• The other name given for the Battle of Lexington was the "Battle of the Hemp Bales." During this battle the first land mines were used during the war.
  • Col. Ulysses S. Grant received his commission as a brigadier general in 1861 at Ironton, Missouri.
  • Col. David Moore (Union) led a bayonet charge against a secessionist force that included his own 2 sons at the Battle of Athens. This battle was the northernmost battle fought in Missouri.
  • Maj. Gen. Sterling Price's 1864 Missouri Expedition was the last major campaign west of the Mississippi during the Civil War, it being the longest cavalry action of the war, lasting over 3 months and encompassing over 1,500 miles. He fought in 43 battles or skirmishes and destroyed an estimated $10 million worth of property.
  • Nathaniel Lyon was the first Union General to die in battle during the Civil War at the Battle of Wilson's Creek. His death made him a hero in the North.
  • The Battle of Wilson's Creek marked the beginning of the Civil War in Missouri. For the next 3-1/2 years, the State was the scene of savage and fierce fighting, mostly guerrilla warfare, with small bands of mounted raiders destroying anything military or civilian that could aid the enemy. By the time the conflict ended in the Spring of 1865, Missouri had witnessed so many battles and skirmishes that it ranks as the 3rd most fought over State in the nation.
  • Franz Sigel, German refugee from the failed 1848 Revolution, was second in command of Union troops at the battles of Neosho and Wilson's Creek.
  • The Battle of Wilson's Creek was called "Oak Hills" by the Confederates. It was the 1st major engagement of the Civil War west of the Mississippi River.
  • The Battle of Westport was the largest battle fought west of the Mississippi River. It was nicknamed the "Gettysburg of the West" and "Missouri's Gettysburg". Like Gettysburg, the Battle of Westport was a failed Confederate attempt to sever Union territory at the point of attack. This battle was the last big battle in this state and ended the Civil War in Missouri.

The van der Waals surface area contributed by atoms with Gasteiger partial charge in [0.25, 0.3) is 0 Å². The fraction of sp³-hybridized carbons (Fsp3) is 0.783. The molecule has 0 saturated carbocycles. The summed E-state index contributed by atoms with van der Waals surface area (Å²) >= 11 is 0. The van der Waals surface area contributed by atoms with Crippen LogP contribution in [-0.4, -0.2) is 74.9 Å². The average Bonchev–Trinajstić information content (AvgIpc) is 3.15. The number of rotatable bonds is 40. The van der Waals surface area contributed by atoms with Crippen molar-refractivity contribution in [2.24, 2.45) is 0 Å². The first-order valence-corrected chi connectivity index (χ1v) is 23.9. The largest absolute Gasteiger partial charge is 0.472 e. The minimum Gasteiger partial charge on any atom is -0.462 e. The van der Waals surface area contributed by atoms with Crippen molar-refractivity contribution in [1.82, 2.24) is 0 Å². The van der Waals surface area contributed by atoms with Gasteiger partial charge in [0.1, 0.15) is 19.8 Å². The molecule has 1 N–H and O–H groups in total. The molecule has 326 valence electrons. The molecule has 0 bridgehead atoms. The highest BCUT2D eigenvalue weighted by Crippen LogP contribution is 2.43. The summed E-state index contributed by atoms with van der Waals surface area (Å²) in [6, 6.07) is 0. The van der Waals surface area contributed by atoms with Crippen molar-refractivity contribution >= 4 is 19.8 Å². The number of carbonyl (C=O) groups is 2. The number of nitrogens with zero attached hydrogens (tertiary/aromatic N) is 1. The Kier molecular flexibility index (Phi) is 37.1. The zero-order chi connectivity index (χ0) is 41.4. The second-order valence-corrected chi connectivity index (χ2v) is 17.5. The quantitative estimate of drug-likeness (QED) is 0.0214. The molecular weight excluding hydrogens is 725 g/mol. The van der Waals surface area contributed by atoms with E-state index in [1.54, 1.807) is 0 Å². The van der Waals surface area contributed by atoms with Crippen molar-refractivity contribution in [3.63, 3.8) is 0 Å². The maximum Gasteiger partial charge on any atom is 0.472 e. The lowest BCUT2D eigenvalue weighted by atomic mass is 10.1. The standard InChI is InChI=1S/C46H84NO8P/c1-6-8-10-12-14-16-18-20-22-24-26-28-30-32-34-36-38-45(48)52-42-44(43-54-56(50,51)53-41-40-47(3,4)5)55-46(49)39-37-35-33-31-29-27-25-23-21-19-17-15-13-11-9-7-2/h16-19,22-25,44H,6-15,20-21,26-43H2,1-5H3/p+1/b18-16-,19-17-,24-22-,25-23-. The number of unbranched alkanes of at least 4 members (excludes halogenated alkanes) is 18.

• The Battle of Wilson's Creek on August 10, 1861 would mark the second major Confederate victory in the Civil War.
  • Following William C. Quantrill's burning of Lawrence, Kansas in August 1863, Gen. Thomas Ewing issued Order No.11, which basically evacuated all the residents living in certain areas of the Missouri counties of Jackson, Cass, and Bates; parts of Vernon were given 15 days to vacate their homes.
  • Thomas C. Fletcher, Missouri's Governor in 1865, signed the proclamation stating that slavery would be abolished in
  • Missouri "now and forever." Missouri, by her own independent action, abolished slavery within her borders before the 13th amendment of the Constitution abolished it everywhere in the United States. That amendment was adopted Dec. of 1865.
  • The state of Missouri supplied 94 volunteer infantry regiments, 46 independent companies, and 6 artillery batteries, during the Civil War.
  • The name of the rebel general who never surrendered was Missouri's own Joseph 0. Shelby. He took part in much of the action West of the Mississippi. Refusing to surrender, he lead several people to Mexico. He did return later and rendered significant service after Pres. Cleveland appointed him U.S. Marshal for western Missouri.
  • The Battle of Pilot Knob on Sept.27, 1864, was the beginning of the end for Sterling Price and the Missouri Confederacy. News of the battle gave Union forces in St. Louis and Jefferson City time to build up their defenses, and Price's forces were soon driven from the state.
  • One of Thomas C. Reynold's (Missouri's 2nd Confederate governor) post-war accomplishments was, that he acted as counsel for St. Louis in the establishment of Forest Park. In 1887 he committed suicide.
  • Gen. U.S. Grant's army career has often been compared to that of Dwight D. Eisenhower. They are similar in many respects. Both men entered the White House as national heroes after a great war. Both served as supreme commanders of a great army, and both began their military careers at Jefferson Barracks, Missouri.
  • Some of the Union generals who served at Jefferson Barracks before the Civil War included: U.S. Grant, William T. Sherman, Henry W. Halleck, Don Carlos Buell, Winfield S. Hancock, and Edwin V. Summer.
  • Confederate generals who served at Jefferson Barracks and later resigned their commission in the U.S. Army to fight for the South were Joseph E. Johnston, James Longstreet, Albert Sidney Johnston, and Braxton Bragg.
  • On July 14, 1861 Pvt. Joseph W. Cole of Co. 0 of the 1st Kansas Volunteer Infantry Regiment became the first soldier to be executed in the War. He and another man had had an argument; Pvt. Cole pulled a knife and stabbed the man to death. Pvt. Cole was executed by Lyon's command in Greene Co., Missouri near Little York at Pond Springs. By the end of the Civil War, a total of 267 Union soldiers had been executed.
  • In Shelby Co. there is a marker at the site of the first Civil War action of Gen. U.S. Grant in Missouri (Hunnewell area). Grant, commanding the 21st Illinois Infantry, was stationed here in July, 1861, to guard Hannibal and St. Joseph Railroad bridge, then being rebuilt after its destruction by some of Col. Porter's troops.